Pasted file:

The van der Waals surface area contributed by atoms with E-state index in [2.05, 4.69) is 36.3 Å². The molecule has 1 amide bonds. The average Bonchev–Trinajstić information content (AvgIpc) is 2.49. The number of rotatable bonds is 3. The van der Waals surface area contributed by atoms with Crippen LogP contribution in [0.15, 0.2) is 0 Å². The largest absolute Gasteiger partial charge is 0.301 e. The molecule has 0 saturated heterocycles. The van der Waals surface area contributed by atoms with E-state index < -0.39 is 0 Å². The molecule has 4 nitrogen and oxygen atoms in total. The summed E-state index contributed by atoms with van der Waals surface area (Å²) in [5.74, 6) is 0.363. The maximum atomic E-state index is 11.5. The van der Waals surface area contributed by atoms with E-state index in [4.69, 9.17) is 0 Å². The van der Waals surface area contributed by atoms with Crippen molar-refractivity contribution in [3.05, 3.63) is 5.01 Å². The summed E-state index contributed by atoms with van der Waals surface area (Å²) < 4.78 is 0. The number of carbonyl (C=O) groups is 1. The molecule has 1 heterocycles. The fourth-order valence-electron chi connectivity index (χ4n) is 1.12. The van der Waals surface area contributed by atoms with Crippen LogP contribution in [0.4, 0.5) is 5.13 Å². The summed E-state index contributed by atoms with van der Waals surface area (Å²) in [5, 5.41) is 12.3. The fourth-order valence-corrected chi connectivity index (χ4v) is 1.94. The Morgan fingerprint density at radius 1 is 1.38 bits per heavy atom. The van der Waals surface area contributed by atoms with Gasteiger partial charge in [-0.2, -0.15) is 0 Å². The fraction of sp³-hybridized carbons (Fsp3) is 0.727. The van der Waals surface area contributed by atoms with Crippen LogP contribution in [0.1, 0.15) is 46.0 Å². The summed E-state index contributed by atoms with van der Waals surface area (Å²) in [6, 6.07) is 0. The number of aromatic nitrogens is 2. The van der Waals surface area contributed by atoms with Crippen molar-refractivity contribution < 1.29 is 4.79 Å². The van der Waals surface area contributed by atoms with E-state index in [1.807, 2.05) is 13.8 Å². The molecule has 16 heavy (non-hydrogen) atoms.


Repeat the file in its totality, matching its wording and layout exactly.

The van der Waals surface area contributed by atoms with E-state index in [2.05, 4.69) is 36.3 Å². The molecule has 1 amide bonds. The average Bonchev–Trinajstić information content (AvgIpc) is 2.49. The number of rotatable bonds is 3. The van der Waals surface area contributed by atoms with Crippen LogP contribution in [0.15, 0.2) is 0 Å². The largest absolute Gasteiger partial charge is 0.301 e. The molecule has 0 saturated heterocycles. The van der Waals surface area contributed by atoms with E-state index < -0.39 is 0 Å². The molecule has 4 nitrogen and oxygen atoms in total. The summed E-state index contributed by atoms with van der Waals surface area (Å²) in [5.74, 6) is 0.363. The maximum atomic E-state index is 11.5. The van der Waals surface area contributed by atoms with E-state index in [4.69, 9.17) is 0 Å². The van der Waals surface area contributed by atoms with Crippen molar-refractivity contribution in [3.05, 3.63) is 5.01 Å². The summed E-state index contributed by atoms with van der Waals surface area (Å²) < 4.78 is 0. The number of carbonyl (C=O) groups is 1. The molecule has 1 heterocycles. The fourth-order valence-electron chi connectivity index (χ4n) is 1.12. The van der Waals surface area contributed by atoms with Crippen LogP contribution in [0.4, 0.5) is 5.13 Å². The summed E-state index contributed by atoms with van der Waals surface area (Å²) in [5, 5.41) is 12.3. The fourth-order valence-corrected chi connectivity index (χ4v) is 1.94. The Morgan fingerprint density at radius 1 is 1.38 bits per heavy atom. The van der Waals surface area contributed by atoms with Gasteiger partial charge in [-0.2, -0.15) is 0 Å². The fraction of sp³-hybridized carbons (Fsp3) is 0.727. The van der Waals surface area contributed by atoms with Crippen LogP contribution in [0.1, 0.15) is 46.0 Å². The summed E-state index contributed by atoms with van der Waals surface area (Å²) in [6, 6.07) is 0. The number of aromatic nitrogens is 2. The van der Waals surface area contributed by atoms with Crippen molar-refractivity contribution < 1.29 is 4.79 Å². The van der Waals surface area contributed by atoms with E-state index in [1.807, 2.05) is 13.8 Å². The molecule has 16 heavy (non-hydrogen) atoms.